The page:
Hundreds of thousands of young people in Britain are likely to remain unemployed, despite the country’s ongoing economic recovery, a leading UK think tank has said.
The center-left Public Policy Research (IPPR) says that despite the overall fall in UK unemployment, there are still 868,000 people between 16 and 24 years old unable to find work.
The research comes as the UK unemployment rate falls to 6.4 percent, according to the Office of National Statistics – the lowest level since the beginning of the financial crash in 2008.
Today's UK labour market data consistent with BoE Medium-term equilibrium unemployment rate of 6 per cent (1/2) pic.twitter.com/ThPo1cITeG
— Jamie Murray (@JMurray804) August 13, 2014
According to figures released by the ONS on Wednesday, there are now 2.8 million unemployed people in the country – some 437,000 fewer than in 2013.
The figures also show that youth unemployment fell by more than 200,000 since last year to 16.9 percent, making it the “largest drop since records began” according to the ONS.
As a result, the UK has the eighth lowest level of youth unemployment in the European Union, behind Germany (7.8), the Netherlands (10.5) and Denmark (12.6).
But while youth unemployment has fallen by nearly 2 percent since June 2013, more than 800,000 young people remain unemployed, with 247,000 having actively searched for work for over a year.
According to the IPPR, around 700,000 young adults have never been formally employed in their lives.
The causes of continued youth unemployment include an imbalance between vocational training and available job positions, the report suggests.
Citing data published by the Local Government Association (LGA), the report shows that in 2011-12, 94,000 young people trained in the hair and beauty industry, while only 18,000 jobs were available. In contrast, only 123,000 people trained in construction and engineering, despite more than 200,000 work places being available.
The report also blasts the UK’s system of vocational teaching, saying that UK training colleges teach their pupils to pass exams, rather than preparing them for the job market.
IPPR senior economist and associate director of economic policy, Tony Dolphin, says the UK needs to learn lessons from countries like Germany and the Netherlands, by providing a system where it is easy for young people to transition from education to employment.
“Analysis of the experience of young people across Europe shows how a strong workplace-based vocational education and training system, with high employer involvement, contributes more to a smoother transition from education to work and a lower rate of youth unemployment than anything else,” he wrote.
Though welcoming the fall in youth unemployment, the Trade Union Congress also said that there were still over 160,000 more young people out of work compared to six years ago, and that the government needed to invest more into training young people for the future.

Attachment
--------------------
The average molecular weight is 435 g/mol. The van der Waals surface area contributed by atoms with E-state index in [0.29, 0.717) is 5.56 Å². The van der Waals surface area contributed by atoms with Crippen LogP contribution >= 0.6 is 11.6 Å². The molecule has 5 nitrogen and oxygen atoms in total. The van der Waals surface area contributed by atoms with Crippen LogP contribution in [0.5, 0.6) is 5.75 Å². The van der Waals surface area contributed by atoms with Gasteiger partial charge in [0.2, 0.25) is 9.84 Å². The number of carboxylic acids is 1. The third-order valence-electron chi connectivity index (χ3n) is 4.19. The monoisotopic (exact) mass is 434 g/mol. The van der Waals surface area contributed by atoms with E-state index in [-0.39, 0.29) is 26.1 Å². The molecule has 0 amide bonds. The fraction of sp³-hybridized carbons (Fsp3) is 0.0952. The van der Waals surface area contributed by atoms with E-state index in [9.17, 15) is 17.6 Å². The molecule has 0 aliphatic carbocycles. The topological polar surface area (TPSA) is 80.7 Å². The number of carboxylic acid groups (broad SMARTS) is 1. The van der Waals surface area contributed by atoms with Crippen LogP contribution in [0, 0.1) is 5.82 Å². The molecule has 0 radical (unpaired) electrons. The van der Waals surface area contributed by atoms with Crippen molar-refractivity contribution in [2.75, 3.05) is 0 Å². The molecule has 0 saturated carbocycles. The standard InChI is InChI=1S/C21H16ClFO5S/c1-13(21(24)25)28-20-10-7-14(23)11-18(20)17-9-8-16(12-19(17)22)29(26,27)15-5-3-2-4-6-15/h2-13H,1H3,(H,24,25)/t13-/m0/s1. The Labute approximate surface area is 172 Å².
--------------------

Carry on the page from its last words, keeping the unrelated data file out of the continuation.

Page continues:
“It will take more than economic recovery to improve young people’s labor market chances. Without more good quality apprenticeships, and a guaranteed job or high-quality training place for any young person out of work longer than six months, too many young people will still be left behind,” said TUC General Secretary Frances O’ Grady.
Despite the fall in unemployment, the ONS figures also show that Britons are earning less in terms of real income than they did this time last year.
According to the data, average weekly earnings including bonuses fell by 0.2 percent- worse than markets had been expecting and the first time real wages had declined since 2009.
GRAPH OF THE DAY: UK real wages will not recover until productivity does pic.twitter.com/1ecSgd7NZP
— CPS Think Tank (@CPSThinkTank) July 10, 2014
As a result, the Bank of England has halved its forecast for average wage growth from 3.5 percent to 1.25 percent, suggesting it expects the slump in wage growth to continue for the foreseeable future.
Commenting on the fall in wage growth, Secretary of State for Work and Pensions Iain Duncan Smith told Sky News that most of the decline was due to delayed bonus payments from the financial sector, which held off extra pay in anticipation of an income tax cut implemented earlier this year.
He added that industries such as manufacturing and professional services saw an average wage growth of 1 percent.
However, some economists argue that wage depression is the result of declining economic productivity in the UK, which is currently below pre-crisis levels, according to the National Institute for Economic and Social Research (NIESR).
"The productivity performance, therefore, remains abysmal. With output per hour worked still around 4.5 percent below the pre-crisis peak, we expect pre-crisis productivity levels to be regained only in the latter half of 2017 – although, given the continuing puzzle about the causes of poor productivity performance, large uncertainties remain" a NIESR spokesperson said.
Despite the pressure on real wages, the Bank of England have revised up its UK growth forecast from 3.4 percent to 3.5 percent this year, with a further 3 percent growth estimated in 2015.